Bubonic Plague Traced to Ancient Egypt

Cameron Walker
for National Geographic News
March 10, 2004

The bubonic plague, or Black Death, may have originated in ancient Egypt, according to a new study.

"This is the first time the plague's origins in Egypt have been backed up by archaeological evidence," said Eva Panagiotakopulu, who made the discovery. Panagiotakopulu is an archaeologist and fossil-insect expert at the University of Sheffield, England.

While most researchers consider central Asia as the birthplace of the deadly epidemic, the new study—published recently in the Journal of Biogeography—suggests an alternate starting point.

"It's usually thought that the plague entered from the East," said B. Joseph Hinnebusch, a microbiologist at Rocky Mountain Laboratories in Hamilton, Montana. The new study suggests that North Africa could also be the source of the epidemic, he said.

The bacteria-caused plague is more than a grim historical footnote today. The African island of Madagascar experienced outbreaks in the late 1990s, and some worry about the plague's potential use as an agent of bioterrorism.

Information about past epidemics could help scientists predict where new outbreaks would occur and better understand how the disease spreads, Hinnebusch said.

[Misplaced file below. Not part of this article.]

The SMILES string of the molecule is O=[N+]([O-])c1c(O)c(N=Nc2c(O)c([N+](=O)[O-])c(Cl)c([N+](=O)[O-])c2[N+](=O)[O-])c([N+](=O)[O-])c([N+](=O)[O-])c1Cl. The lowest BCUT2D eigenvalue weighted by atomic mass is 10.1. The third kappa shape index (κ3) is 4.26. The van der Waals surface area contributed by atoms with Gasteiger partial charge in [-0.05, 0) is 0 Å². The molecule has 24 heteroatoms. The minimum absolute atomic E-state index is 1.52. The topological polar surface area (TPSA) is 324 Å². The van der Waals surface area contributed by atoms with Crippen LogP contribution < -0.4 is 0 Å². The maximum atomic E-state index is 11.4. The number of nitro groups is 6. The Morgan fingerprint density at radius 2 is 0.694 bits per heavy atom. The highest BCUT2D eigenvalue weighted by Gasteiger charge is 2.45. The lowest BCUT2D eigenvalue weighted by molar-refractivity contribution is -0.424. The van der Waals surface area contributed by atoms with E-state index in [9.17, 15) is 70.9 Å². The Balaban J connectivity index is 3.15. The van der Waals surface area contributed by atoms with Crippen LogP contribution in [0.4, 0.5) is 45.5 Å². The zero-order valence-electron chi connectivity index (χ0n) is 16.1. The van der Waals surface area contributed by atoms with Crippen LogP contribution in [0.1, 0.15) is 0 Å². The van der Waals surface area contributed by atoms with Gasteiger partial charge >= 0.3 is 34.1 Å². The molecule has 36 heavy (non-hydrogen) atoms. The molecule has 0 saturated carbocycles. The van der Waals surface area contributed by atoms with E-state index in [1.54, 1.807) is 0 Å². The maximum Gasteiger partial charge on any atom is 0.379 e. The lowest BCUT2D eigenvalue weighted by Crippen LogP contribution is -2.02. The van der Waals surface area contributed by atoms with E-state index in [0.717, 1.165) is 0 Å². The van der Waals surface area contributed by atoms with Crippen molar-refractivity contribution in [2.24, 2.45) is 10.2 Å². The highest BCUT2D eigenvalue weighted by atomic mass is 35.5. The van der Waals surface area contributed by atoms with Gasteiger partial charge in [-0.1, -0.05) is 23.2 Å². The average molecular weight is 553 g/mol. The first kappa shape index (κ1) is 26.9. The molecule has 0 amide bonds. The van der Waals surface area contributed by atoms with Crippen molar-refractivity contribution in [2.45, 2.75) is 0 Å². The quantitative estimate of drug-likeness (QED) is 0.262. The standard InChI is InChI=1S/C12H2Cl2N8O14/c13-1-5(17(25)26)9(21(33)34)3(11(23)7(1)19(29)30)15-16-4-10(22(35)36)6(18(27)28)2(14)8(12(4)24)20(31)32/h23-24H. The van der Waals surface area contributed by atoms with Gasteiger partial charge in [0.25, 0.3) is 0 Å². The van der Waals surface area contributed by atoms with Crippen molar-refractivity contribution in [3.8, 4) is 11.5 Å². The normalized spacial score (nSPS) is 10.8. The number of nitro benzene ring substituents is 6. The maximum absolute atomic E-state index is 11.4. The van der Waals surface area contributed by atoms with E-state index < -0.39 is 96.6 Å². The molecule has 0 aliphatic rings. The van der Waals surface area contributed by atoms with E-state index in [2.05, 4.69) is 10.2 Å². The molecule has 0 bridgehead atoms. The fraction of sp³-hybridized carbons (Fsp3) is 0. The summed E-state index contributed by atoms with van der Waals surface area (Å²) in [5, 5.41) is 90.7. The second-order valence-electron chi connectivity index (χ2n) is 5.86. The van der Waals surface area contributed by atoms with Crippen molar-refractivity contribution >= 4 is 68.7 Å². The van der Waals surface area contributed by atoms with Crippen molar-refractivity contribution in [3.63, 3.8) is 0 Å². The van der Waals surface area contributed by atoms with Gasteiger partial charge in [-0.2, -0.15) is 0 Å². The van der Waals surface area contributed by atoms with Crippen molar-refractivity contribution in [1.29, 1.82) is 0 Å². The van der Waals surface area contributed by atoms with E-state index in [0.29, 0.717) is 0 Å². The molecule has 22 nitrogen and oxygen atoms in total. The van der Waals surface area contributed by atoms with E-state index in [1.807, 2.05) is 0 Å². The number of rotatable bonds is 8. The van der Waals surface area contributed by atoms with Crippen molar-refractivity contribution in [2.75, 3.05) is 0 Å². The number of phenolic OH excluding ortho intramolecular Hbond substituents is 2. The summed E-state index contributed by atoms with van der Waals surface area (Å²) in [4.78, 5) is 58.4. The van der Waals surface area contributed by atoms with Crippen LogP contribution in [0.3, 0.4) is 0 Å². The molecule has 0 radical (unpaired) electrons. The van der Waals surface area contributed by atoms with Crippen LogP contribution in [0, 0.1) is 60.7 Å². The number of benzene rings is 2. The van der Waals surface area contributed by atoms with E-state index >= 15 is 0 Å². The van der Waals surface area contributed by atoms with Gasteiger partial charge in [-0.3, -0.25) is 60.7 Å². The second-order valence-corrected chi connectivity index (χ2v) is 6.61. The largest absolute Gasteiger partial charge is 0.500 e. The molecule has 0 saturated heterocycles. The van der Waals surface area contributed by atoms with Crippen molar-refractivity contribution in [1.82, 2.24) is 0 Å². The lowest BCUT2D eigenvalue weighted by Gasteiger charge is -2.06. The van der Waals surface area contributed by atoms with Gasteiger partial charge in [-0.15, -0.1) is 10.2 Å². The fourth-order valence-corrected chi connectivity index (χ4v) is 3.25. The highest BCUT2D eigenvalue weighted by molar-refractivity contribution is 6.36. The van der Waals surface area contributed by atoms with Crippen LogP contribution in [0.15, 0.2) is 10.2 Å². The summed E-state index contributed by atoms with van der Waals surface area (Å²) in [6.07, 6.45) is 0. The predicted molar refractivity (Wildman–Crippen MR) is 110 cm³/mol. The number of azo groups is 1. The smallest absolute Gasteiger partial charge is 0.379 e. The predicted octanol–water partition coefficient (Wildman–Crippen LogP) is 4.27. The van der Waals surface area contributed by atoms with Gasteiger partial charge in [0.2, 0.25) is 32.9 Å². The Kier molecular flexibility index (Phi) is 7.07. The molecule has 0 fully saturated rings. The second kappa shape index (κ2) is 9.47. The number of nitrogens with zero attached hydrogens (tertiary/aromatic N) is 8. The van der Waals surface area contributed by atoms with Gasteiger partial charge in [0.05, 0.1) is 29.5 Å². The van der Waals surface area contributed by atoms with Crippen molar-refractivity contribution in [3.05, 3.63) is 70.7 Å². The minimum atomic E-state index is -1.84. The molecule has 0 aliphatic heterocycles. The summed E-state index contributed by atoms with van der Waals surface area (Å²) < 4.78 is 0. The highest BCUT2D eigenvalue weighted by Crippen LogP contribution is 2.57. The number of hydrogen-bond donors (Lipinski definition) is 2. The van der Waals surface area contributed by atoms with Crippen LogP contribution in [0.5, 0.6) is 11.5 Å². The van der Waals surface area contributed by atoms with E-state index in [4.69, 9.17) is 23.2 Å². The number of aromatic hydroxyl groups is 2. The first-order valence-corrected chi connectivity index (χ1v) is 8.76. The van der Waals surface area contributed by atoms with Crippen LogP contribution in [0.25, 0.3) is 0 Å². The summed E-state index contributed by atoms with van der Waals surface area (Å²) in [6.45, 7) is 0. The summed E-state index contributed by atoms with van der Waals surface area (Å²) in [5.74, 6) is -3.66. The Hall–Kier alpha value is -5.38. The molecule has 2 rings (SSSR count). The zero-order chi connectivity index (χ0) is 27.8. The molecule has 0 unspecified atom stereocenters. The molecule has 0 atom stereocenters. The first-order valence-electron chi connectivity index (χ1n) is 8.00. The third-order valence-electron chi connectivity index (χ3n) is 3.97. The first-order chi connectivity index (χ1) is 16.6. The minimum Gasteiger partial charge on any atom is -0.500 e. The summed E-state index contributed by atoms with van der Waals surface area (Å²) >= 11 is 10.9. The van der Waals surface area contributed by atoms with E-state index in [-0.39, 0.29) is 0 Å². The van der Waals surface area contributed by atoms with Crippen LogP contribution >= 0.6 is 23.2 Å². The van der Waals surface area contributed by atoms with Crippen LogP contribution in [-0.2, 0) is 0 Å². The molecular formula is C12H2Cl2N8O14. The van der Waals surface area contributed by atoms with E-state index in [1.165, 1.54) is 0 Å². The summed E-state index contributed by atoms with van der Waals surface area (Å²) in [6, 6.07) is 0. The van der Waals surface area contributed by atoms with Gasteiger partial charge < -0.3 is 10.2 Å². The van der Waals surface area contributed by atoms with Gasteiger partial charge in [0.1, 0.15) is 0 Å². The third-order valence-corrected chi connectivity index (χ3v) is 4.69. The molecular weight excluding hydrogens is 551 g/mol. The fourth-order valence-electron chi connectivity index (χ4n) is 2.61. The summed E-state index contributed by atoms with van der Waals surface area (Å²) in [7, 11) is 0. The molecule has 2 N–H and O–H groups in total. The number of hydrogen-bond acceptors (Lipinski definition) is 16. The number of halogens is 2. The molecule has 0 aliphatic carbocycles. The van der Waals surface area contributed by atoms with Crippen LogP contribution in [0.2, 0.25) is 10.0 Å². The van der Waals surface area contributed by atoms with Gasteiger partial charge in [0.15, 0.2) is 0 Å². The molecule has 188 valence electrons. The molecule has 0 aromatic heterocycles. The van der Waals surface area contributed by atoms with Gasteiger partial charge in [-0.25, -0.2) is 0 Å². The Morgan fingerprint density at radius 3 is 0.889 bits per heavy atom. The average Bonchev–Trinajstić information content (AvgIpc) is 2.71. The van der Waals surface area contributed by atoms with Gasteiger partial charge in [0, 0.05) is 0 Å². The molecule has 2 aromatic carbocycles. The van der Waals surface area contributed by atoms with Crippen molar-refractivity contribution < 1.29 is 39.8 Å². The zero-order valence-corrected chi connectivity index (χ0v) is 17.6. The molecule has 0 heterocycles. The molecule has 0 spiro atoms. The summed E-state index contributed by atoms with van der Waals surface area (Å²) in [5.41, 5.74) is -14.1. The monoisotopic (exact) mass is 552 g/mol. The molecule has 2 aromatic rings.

Plague in Europe

The most famous plague outbreak swept through Europe in the 1300s. Dubbed the Black Death, the disease killed more than 25 million people—one-fourth of the continent's population. The nursery rhyme "Ring Around the Rosy" is traced to the plague's rose-colored lesions and deadly spread.

Earlier outbreaks also decimated Europe. The Justinian Plague claimed as many as a hundred million lives in the Byzantine Empire during the sixth century A.D.

The bacterium that causes bubonic plague, Yersinia pestis, lives inside the gut of its main carrier, the flea. The plague likely spread to Europe on the backs of shipboard black rats that carried plague-infested fleas.

"It's the plague's unholy trinity," said Michael Antolin, a biologist at Colorado State University in Fort Collins, who studies bubonic plague in black-tailed prairie dogs.

Inside the flea, bacteria multiply and block off the flea's throat-like area. The flea gets increasingly hungry. When it bites—whether rat or human—it spits some bacteria out into the bite wound.

Continued on Next Page >>


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